Adding Instance Storage to an AWS EC2 Virtual Machine Instance
Along with EC2 Elastic Block Storage (EBS) for persistent block storage, users can create one or more instance stores.
Normally when you create a new virtual machine (VM) instance in EC2 in the AWS cloud, that instance uses Elastic Block Storage (EBS). EBS might best be described as persistent block storage. However, EBS is not the only type of storage that is available to EC2 instances. The other option is to create one or more instance stores.
EBS volumes exist separately from the VM instance. For example, it is possible to delete an instance without deleting its EBS volume (although the EBS volume is normally deleted automatically when its instance is terminated). It's also possible to disconnect an EBS volume from one instance and connect it to another.
An instance store is different. Whereas EBS volumes are externally connected to an instance, an instance store uses local storage within the host on which the instance is running. Depending on the instance type, this storage can be based on NVMe or SATA SSDs.
Because the instance store exists locally within the host on which the instance is running, the instance store acts as very low latency storage. Even so, those latency gains come at a cost. Namely, the instance store is not persistent.
Suppose for a moment that you were to stop an instance and then later start it back up. There is no guarantee that the newly restarted instance would be running on the same host as it was running on before. As such, the instance would not have access to any volumes residing on local storage. That's why the instance store is temporary.
This raises two very important questions. First, what conditions cause the instance store contents to be lost, and second, what purpose does the instance store serve since it is non persistent?
In answer to the first question, the instance store's contents will be lost if the instance stops, is terminated, or goes into hibernation. There are also certain types of hardware failures that can cause an instance store's contents to be lost. It is worth noting however, that rebooting an instance does not cause the instance store's contents to be purged. This is because the reboot process never actually stops the instance, even if that reboot was unintentional or if the reboot occurred as the result of an error. As long as the instance remains running, its instance store contents will be preserved.
As far as the second question goes, you obviously would not want to store any important data in the instance store because that data could potentially be lost at any time. The instance store is best suited for use as a cache or for storing temporary files.
Another way that the instance store differs from normal EBS storage is in the way that volumes are created. Remember, the instance store only persists for as long as the instance is running. This means that you can only create an instance store when you are launching the instance. An instance store isn't something that you can add-on later.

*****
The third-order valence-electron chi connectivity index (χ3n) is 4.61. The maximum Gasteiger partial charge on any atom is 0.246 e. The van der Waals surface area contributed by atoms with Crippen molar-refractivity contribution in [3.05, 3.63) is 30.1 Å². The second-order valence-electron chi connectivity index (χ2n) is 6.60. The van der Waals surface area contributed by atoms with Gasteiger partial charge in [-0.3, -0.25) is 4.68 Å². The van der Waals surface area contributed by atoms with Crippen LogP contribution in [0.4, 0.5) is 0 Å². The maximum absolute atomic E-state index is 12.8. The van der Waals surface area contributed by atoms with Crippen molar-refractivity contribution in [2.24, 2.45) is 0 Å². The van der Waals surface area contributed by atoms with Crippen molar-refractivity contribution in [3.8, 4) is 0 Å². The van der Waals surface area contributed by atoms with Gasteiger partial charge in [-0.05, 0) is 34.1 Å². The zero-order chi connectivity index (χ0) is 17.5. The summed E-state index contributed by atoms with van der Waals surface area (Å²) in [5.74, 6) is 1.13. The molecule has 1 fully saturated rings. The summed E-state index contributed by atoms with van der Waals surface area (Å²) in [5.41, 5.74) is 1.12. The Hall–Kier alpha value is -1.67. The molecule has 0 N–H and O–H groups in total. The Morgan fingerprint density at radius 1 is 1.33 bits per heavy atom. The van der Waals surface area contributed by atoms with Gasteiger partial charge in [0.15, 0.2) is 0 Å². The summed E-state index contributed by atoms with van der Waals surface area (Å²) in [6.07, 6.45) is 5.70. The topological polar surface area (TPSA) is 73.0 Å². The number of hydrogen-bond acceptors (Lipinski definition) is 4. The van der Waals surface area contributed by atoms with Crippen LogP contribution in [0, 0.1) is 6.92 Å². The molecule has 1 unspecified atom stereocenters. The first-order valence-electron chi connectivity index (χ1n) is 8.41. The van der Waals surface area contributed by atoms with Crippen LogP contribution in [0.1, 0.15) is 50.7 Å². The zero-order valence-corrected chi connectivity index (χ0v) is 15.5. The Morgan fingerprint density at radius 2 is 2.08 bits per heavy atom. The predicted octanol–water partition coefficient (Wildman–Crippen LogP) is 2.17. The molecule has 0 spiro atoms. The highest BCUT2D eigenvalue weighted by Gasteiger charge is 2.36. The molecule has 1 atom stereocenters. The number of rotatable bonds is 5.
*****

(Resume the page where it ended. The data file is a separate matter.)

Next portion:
One more important thing that you need to know about the instance store is that not every instance supports the use of an instance store. When you create a new instance from an Amazon AMI, you are prompted to choose an instance type. If you look at the Instance Storage column in the chart shown in Figure 1, you will notice that many instances only support EBS storage.
Figure 2 shows an example of an instance that includes an instance store. In this case, the root volume is a 30 GB EBS volume, but the instance store volume (listed as ephemeral0) is a 100 GB SSD-based, hardware encrypted volume. You will also notice in the figure that there is a Delete on Termination checkbox for the EBS volume, but not for the instance store volume, because instance stores by their very nature are always deleted on termination.
One more thing that you will notice about the figure is that there is a button that you can click to add a new volume. In most cases, you can only add additional EBS volumes. When you choose the instance type, the console will tell you how many instance stores are supported. The instance type that I chose in Figure 2 only supports a single instance store, meaning that there is no option to add another one. However, there are instance types that support two, four or even dozens of instance store volumes.
About the Author
Brien Posey is a 21-time Microsoft MVP with decades of IT experience. As a freelance writer, Posey has written thousands of articles and contributed to several dozen books on a wide variety of IT topics. Prior to going freelance, Posey was a CIO for a national chain of hospitals and health care facilities. He has also served as a network administrator for some of the country's largest insurance companies and for the Department of Defense at Fort Knox. In addition to his continued work in IT, Posey has spent the last several years actively training as a commercial scientist-astronaut candidate in preparation to fly on a mission to study polar mesospheric clouds from space. You can follow his spaceflight training on his Web site.